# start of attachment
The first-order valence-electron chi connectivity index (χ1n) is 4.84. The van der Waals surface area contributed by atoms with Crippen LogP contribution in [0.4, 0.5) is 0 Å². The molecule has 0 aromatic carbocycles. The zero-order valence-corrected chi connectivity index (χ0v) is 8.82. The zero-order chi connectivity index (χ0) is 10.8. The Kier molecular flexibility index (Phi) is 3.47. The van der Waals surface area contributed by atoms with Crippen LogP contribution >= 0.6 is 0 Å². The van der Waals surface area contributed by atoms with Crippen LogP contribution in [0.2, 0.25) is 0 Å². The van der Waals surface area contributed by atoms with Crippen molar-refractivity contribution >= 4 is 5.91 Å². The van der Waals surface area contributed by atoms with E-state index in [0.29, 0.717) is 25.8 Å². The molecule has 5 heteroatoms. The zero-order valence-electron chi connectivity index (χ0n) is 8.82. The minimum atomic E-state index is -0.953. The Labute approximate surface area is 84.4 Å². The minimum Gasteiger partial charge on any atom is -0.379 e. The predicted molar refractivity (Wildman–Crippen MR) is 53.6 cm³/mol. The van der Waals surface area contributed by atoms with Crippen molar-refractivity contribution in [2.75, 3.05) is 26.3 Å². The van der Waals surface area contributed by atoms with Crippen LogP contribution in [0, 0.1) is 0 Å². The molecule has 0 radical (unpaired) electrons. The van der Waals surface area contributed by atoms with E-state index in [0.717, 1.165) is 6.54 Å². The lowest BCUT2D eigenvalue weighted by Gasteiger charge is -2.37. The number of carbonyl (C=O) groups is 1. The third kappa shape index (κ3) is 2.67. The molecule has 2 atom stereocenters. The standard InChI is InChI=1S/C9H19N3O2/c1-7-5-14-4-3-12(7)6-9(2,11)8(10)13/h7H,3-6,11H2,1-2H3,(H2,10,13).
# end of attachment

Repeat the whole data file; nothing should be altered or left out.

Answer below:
The first-order valence-electron chi connectivity index (χ1n) is 4.84. The van der Waals surface area contributed by atoms with Crippen LogP contribution in [0.4, 0.5) is 0 Å². The molecule has 0 aromatic carbocycles. The zero-order valence-corrected chi connectivity index (χ0v) is 8.82. The zero-order chi connectivity index (χ0) is 10.8. The Kier molecular flexibility index (Phi) is 3.47. The van der Waals surface area contributed by atoms with Crippen LogP contribution >= 0.6 is 0 Å². The van der Waals surface area contributed by atoms with Crippen LogP contribution in [0.2, 0.25) is 0 Å². The van der Waals surface area contributed by atoms with Crippen molar-refractivity contribution >= 4 is 5.91 Å². The van der Waals surface area contributed by atoms with E-state index in [0.29, 0.717) is 25.8 Å². The molecule has 5 heteroatoms. The zero-order valence-electron chi connectivity index (χ0n) is 8.82. The minimum atomic E-state index is -0.953. The Labute approximate surface area is 84.4 Å². The minimum Gasteiger partial charge on any atom is -0.379 e. The predicted molar refractivity (Wildman–Crippen MR) is 53.6 cm³/mol. The van der Waals surface area contributed by atoms with Crippen molar-refractivity contribution in [2.75, 3.05) is 26.3 Å². The van der Waals surface area contributed by atoms with Crippen LogP contribution in [0, 0.1) is 0 Å². The molecule has 0 radical (unpaired) electrons. The van der Waals surface area contributed by atoms with E-state index in [0.717, 1.165) is 6.54 Å². The lowest BCUT2D eigenvalue weighted by Gasteiger charge is -2.37. The number of carbonyl (C=O) groups is 1. The third kappa shape index (κ3) is 2.67. The molecule has 2 atom stereocenters. The standard InChI is InChI=1S/C9H19N3O2/c1-7-5-14-4-3-12(7)6-9(2,11)8(10)13/h7H,3-6,11H2,1-2H3,(H2,10,13).